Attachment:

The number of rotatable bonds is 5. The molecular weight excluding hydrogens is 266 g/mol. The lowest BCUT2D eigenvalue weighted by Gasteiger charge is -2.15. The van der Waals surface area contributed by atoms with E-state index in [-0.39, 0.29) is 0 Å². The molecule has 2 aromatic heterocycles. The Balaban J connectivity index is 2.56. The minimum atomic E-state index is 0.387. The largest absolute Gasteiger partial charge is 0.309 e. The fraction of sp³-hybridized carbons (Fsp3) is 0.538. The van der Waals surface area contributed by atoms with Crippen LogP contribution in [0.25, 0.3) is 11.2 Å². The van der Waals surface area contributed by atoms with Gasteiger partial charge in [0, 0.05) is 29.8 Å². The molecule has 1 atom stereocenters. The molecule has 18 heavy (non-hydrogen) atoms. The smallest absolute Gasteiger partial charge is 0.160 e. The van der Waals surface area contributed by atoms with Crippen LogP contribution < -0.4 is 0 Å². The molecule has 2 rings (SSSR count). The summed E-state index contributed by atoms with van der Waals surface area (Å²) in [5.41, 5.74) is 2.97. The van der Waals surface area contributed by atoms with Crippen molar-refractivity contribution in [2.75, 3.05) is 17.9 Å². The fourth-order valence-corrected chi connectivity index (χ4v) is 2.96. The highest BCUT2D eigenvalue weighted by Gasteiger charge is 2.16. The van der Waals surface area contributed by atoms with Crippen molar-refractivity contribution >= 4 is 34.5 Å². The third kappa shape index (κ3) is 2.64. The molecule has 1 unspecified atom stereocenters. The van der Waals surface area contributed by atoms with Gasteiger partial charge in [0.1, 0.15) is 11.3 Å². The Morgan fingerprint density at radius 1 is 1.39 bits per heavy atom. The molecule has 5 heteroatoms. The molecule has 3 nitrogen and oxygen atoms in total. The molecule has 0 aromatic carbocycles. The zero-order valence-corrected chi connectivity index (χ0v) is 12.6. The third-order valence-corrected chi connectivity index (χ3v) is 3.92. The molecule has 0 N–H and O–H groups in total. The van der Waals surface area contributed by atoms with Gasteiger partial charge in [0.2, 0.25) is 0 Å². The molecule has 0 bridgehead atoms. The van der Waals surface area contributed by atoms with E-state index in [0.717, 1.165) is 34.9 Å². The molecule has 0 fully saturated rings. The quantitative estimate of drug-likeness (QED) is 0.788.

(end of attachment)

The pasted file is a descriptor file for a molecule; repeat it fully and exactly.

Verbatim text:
The number of rotatable bonds is 5. The molecular weight excluding hydrogens is 266 g/mol. The lowest BCUT2D eigenvalue weighted by Gasteiger charge is -2.15. The van der Waals surface area contributed by atoms with E-state index in [-0.39, 0.29) is 0 Å². The molecule has 2 aromatic heterocycles. The Balaban J connectivity index is 2.56. The minimum atomic E-state index is 0.387. The largest absolute Gasteiger partial charge is 0.309 e. The fraction of sp³-hybridized carbons (Fsp3) is 0.538. The van der Waals surface area contributed by atoms with Crippen LogP contribution in [0.25, 0.3) is 11.2 Å². The van der Waals surface area contributed by atoms with Gasteiger partial charge in [0, 0.05) is 29.8 Å². The molecule has 1 atom stereocenters. The molecule has 18 heavy (non-hydrogen) atoms. The smallest absolute Gasteiger partial charge is 0.160 e. The van der Waals surface area contributed by atoms with Crippen LogP contribution < -0.4 is 0 Å². The molecule has 2 rings (SSSR count). The summed E-state index contributed by atoms with van der Waals surface area (Å²) in [5.41, 5.74) is 2.97. The van der Waals surface area contributed by atoms with Crippen molar-refractivity contribution in [2.75, 3.05) is 17.9 Å². The fourth-order valence-corrected chi connectivity index (χ4v) is 2.96. The highest BCUT2D eigenvalue weighted by Gasteiger charge is 2.16. The van der Waals surface area contributed by atoms with Crippen molar-refractivity contribution >= 4 is 34.5 Å². The third kappa shape index (κ3) is 2.64. The molecule has 1 unspecified atom stereocenters. The van der Waals surface area contributed by atoms with Gasteiger partial charge in [0.1, 0.15) is 11.3 Å². The Morgan fingerprint density at radius 1 is 1.39 bits per heavy atom. The molecule has 5 heteroatoms. The molecule has 3 nitrogen and oxygen atoms in total. The molecule has 0 aromatic carbocycles. The zero-order valence-corrected chi connectivity index (χ0v) is 12.6. The third-order valence-corrected chi connectivity index (χ3v) is 3.92. The molecule has 0 N–H and O–H groups in total. The van der Waals surface area contributed by atoms with Gasteiger partial charge in [0.2, 0.25) is 0 Å². The molecule has 0 bridgehead atoms. The van der Waals surface area contributed by atoms with E-state index in [0.717, 1.165) is 34.9 Å². The molecule has 0 fully saturated rings. The quantitative estimate of drug-likeness (QED) is 0.788.